Significant Historical Happenings By Year: 1724-26.
§May, 1725: Armstrong returns from England as the Lieutenant-Governor of Nova Scotia; he first arrives at Canso (1725) and then proceeds to Annapolis Royal in 1726.
§The French, in an official despatch, make reference to "an expedition of the Abénakis against Port Royal." The French conclude that it is for this reason that Armstrong subjects the missionary at Port Royal to "ill-use." Armstrong expels the missionaries at both Port Royal and Minas who then make their way to Louisbourg.
§The French king "establishes a fund of 150,000 livres for the year's work" at Louisbourg. We note how it is intended to employ two ships, La Victoire and Le Dromadaire to carry "900 cubic feet of cut stone from the quarries of Ste. Mesme."
§St. Ovide sends a plan to France for a road from "Louisbourg to Lake Mineé."
§Acadian carpenters are being hired at Louisbourg. Also Acadian cattle are coming into Louisbourg in trade.
§The governor, St. Ovide, at Louisbourg, receives a direction from the authorities back in France that it is "more suitable that the lands along the Louisbourg wharves should be occupied by fishermen than by tavern keepers." "Decrees regulating both the cabarets, Louisbourg's favourite pastime, and the consumption of alcoholic beverages were issued or reissued every year from 1719 to 1722 and again in 1727 and 1728. Yet by 1726 there were 15 taverns, excluding canteens for the soldiers, for a resident population of slightly less than a thousand, a situation explained by Méy's [the financial commissary at Louisbourg] attitude that 'soldiers and sailors must be able to drink since they work only for that.'"
§August 27th, 1725: Le Chameau lost off the coast of Cape Breton, but a few miles from Louisbourg.
§December 15th, 1725: At a conference at Boston, the Indian tribes of Nova Scotia and New England bring themselves under the law of England by acknowledging the jurisdiction and domain of King George the 1st; in that there be no "private revenge" and that "the tribe from which the offender or offenders come "shall cause satisfaction & restitution to be made" and they "shall not help to convey away any soldiers" and that "prisoners be released..." This treaty was to be ratified at Annapolis Royal; presumably it was.
§The authorities at Annapolis Royal receive a "Monsr. Charles LaTour" who came in his vessel bearing a letter from St. Ovide requesting that this French vessel to stay "till the Spring & to purchase Some few Eatables & other Refreshments of which both he & the other Officers there were much in Need of ..."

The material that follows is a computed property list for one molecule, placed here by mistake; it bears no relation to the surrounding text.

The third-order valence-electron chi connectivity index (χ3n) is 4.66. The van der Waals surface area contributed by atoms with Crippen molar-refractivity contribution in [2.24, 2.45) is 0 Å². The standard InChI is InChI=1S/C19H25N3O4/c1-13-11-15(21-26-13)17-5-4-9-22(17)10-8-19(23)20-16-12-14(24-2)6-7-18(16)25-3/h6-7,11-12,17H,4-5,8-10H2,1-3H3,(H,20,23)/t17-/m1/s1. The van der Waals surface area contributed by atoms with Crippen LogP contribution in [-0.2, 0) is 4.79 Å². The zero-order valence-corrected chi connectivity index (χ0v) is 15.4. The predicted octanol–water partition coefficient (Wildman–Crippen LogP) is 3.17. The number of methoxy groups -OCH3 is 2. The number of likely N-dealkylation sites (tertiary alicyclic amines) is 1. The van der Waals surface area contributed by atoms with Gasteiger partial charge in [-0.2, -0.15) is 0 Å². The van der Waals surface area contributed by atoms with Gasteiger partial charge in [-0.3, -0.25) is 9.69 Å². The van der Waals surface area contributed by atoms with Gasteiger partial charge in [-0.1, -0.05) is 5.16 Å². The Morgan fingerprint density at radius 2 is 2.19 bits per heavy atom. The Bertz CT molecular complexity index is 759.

§September, 1726: Armstrong's servant is charged and found guilty of "assaulting and offering him [Armstrong] Violence."
§November, 19th, 1726: Captain John Doucett (b.?), the commander at Annapolis Royal (1717-26) dies. (Incidently, Doucett was likely born in England. It is reported (DCB) that he had with him at Annapolis Royal, his wife [her name unknown] and they had six children. Now, in Nova Scotia, Doucett is a well known French family name: Query? Is Captain John Doucett the progenitor of the Doucetts of Nova Scotia?)
§Mascarene, in 1726, to have a forth child and third daughter born to him, Margaret, who was eventually to come to Nova Scotia as a loyalist during the American Revolution.
§The Indian war is brought to an end by a treaty signed at Annapolis Royal (June 15, 1726) and Boston (November of 1726).
§According to a French despatch there are 2,500 "communicants" at Shubénécadie.
§We see at Louisbourg an ecclesiastical power struggle. Louisbourg, during its early days, had Brittany Recollects which catered to the spiritual needs of both the civilian and the military populations (different churches, each with their own Recollect). In 1726, the Bishop at Quebec determined to "assert his Episcopal authority." To achieve his ends the Bishop sent down, from Quebec, a diocesan priest, Father Fornel, but 29 years of age. There followed political intrigue (nothing new) at Louisbourg as the civil authorities fought the interference from Quebec: "The civil authorities of Louisbourg, always favouring the Brittany Recollects ..."
§The French king establishes another fund of 150,000 livres. "The King is pleased with the progress made on the works of the Louisbourg fortification." A concentrated effort is made in respect to "The Royal Battery" and that of "Ile de l'Entrée. It is expected that by the following year these particular fortifications were to be completed.
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